According to a report, police hunting the terror network behind the Manchester Arena bombing have stopped passing information to the US on the investigation as a major transoceanic row erupts over leaks of key evidence in the US.
Downing Street was not behind any decision by Greater Manchester police to stop sharing information with US intelligence, a No 10 source said, stressing that it was important police were allowed to take independent decisions.
“This is an operational matter for police,” a No 10 spokesman said. The police and the Home Office refused to comment on the BBC report. It is understood that there is no blanket ban on intelligence-sharing between the US and the UK. Relations between the US and UK security services, normally extremely close, have been put under strain by the scale of the leaks from US officials to the American media.
Theresa May is expected to confront Donald Trump over the stream of leaks of crucial intelligence when she meets the US president at a Nato summit in Brussels on Thursday.
British officials were infuriated on Wednesday when the New York Times published forensic photographs of sophisticated bomb parts that UK authorities fear could complicate the expanding investigation into the lethal blast in which six further arrests have been made in the UK and two more in Libya. It was the latest of a series of leaks to US journalists that appeared to come from inside the US intelligence community, passing on data that had been shared between the two countries as part of a long-standing security cooperation.
A senior Whitehall source said: “These images from inside the American system are clearly distressing to victims, their families and other members of the public. Protests have been lodged at every relevant level between the British authorities and our US counterparts. They are in no doubt about our huge strength of feeling on this issue. It is unacceptable.”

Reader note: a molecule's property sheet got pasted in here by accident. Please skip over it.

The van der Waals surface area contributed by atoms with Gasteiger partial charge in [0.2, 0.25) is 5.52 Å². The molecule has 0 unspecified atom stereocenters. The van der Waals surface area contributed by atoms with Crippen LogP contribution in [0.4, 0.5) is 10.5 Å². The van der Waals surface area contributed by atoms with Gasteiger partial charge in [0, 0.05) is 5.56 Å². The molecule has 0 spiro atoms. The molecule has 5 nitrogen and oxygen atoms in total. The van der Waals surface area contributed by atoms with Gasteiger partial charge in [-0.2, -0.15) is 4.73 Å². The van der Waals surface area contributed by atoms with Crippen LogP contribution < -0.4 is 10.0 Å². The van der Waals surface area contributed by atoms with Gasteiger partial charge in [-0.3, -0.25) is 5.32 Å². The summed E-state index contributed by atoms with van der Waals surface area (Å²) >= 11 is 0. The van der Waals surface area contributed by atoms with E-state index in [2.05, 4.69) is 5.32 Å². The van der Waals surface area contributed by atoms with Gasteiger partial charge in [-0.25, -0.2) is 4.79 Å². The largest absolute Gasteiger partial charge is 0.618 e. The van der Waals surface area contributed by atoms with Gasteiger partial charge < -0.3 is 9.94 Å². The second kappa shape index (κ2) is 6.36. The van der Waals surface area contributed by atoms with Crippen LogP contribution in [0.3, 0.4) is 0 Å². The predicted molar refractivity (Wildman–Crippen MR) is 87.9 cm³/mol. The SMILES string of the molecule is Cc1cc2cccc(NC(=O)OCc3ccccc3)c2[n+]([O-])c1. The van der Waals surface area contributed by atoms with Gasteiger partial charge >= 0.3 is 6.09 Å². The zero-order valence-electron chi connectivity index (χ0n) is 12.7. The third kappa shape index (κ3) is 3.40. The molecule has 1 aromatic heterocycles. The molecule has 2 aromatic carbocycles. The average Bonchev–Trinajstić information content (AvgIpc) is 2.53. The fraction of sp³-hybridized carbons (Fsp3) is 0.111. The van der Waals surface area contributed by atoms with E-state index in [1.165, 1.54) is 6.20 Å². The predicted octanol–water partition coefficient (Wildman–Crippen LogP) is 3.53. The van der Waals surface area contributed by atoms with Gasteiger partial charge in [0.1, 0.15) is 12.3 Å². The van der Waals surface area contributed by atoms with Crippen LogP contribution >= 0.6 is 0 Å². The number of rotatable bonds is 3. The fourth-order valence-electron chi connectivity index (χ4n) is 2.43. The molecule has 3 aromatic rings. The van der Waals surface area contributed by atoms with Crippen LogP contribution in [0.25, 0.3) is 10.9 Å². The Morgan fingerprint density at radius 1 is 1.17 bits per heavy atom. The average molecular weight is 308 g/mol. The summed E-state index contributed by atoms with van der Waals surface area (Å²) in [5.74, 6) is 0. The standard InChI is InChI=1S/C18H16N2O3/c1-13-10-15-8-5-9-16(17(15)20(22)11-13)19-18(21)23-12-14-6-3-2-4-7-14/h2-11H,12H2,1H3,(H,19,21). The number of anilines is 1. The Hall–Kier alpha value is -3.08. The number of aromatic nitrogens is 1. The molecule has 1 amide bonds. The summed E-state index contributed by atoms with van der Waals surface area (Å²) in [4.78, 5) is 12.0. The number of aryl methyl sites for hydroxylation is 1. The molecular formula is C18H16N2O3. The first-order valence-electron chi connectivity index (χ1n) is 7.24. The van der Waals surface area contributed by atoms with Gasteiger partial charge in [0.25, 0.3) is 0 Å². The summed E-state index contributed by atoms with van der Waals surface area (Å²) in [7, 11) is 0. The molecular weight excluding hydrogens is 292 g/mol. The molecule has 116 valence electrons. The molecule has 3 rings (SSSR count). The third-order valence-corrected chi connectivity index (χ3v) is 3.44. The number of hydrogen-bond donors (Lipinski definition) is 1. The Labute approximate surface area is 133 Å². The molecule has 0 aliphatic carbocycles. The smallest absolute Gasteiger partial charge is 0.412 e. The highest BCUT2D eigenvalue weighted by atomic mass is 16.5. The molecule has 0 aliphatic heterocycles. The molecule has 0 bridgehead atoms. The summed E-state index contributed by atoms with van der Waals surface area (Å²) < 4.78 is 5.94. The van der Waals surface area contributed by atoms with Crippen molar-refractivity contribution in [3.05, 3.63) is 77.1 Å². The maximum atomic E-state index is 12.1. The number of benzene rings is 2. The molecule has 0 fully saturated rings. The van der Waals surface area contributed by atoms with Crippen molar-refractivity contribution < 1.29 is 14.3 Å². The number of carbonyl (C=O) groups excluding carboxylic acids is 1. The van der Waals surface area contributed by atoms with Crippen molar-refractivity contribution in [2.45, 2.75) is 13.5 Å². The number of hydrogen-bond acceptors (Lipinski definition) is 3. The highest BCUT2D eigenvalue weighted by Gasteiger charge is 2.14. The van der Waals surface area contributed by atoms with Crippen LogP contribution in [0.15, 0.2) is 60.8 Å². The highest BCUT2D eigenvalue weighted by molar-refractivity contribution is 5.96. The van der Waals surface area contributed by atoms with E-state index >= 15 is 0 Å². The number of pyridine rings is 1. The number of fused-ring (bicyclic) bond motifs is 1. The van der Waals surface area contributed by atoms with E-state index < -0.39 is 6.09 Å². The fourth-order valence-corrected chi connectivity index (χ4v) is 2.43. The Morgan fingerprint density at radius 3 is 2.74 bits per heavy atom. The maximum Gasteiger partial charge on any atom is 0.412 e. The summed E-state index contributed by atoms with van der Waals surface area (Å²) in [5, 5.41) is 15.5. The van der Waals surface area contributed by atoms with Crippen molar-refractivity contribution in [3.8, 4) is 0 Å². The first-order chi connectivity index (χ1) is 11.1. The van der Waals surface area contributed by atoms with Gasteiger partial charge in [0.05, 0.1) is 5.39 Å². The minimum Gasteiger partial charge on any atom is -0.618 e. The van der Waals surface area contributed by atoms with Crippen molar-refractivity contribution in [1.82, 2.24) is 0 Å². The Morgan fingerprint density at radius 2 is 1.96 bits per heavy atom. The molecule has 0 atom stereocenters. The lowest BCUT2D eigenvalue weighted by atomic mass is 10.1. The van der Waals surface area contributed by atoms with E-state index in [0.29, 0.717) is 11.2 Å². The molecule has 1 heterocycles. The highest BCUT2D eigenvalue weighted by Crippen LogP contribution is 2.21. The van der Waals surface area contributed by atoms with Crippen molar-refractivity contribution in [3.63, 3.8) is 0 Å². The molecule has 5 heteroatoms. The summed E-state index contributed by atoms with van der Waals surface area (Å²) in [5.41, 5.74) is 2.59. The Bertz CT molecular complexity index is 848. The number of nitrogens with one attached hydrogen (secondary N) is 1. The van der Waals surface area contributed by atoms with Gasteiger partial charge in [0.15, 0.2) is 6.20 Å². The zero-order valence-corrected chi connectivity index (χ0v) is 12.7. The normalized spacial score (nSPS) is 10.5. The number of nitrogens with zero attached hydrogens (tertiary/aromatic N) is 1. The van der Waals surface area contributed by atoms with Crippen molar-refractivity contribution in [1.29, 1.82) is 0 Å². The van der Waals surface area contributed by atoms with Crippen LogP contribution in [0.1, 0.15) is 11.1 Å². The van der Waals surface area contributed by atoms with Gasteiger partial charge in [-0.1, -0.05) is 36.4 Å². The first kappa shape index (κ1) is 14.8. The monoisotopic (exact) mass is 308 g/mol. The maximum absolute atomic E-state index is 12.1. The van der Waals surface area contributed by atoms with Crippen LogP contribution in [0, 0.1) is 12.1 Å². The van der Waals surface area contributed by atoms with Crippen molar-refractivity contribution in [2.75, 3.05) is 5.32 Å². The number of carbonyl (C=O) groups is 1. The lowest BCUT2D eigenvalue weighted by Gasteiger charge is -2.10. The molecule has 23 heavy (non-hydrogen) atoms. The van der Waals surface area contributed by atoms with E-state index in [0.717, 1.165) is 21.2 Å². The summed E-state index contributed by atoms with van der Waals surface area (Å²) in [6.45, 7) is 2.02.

Whitehall sources reported a sense of deflation among UK security staff at the amount of detail coming out of America. The UK had shared the material with US police and intelligence in expectation it would remain secret. The amount released is hampering at least part of the investigation, they believe.
Police chiefs also criticized the leaking of information from the investigation. A national counter-terrorism policing spokesperson said: “We greatly value the important relationships we have with our trusted intelligence, law enforcement and security partners around the world.
“When that trust is breached it undermines these relationships, and undermines our investigations and the confidence of victims, witnesses and their families. This damage is even greater when it involves unauthorized disclosure of potential evidence in the middle of a major counter-terrorism investigation.”
Manchester’s mayor, Andy Burnham, added yet more criticism, saying the leaks were arrogant and disrespectful.
The government does not believe the president is directly responsible for the potentially compromising leaks; but May will raise her concerns with him at the Nato summit where she will push for the military alliance to join the coalition against Islamic State.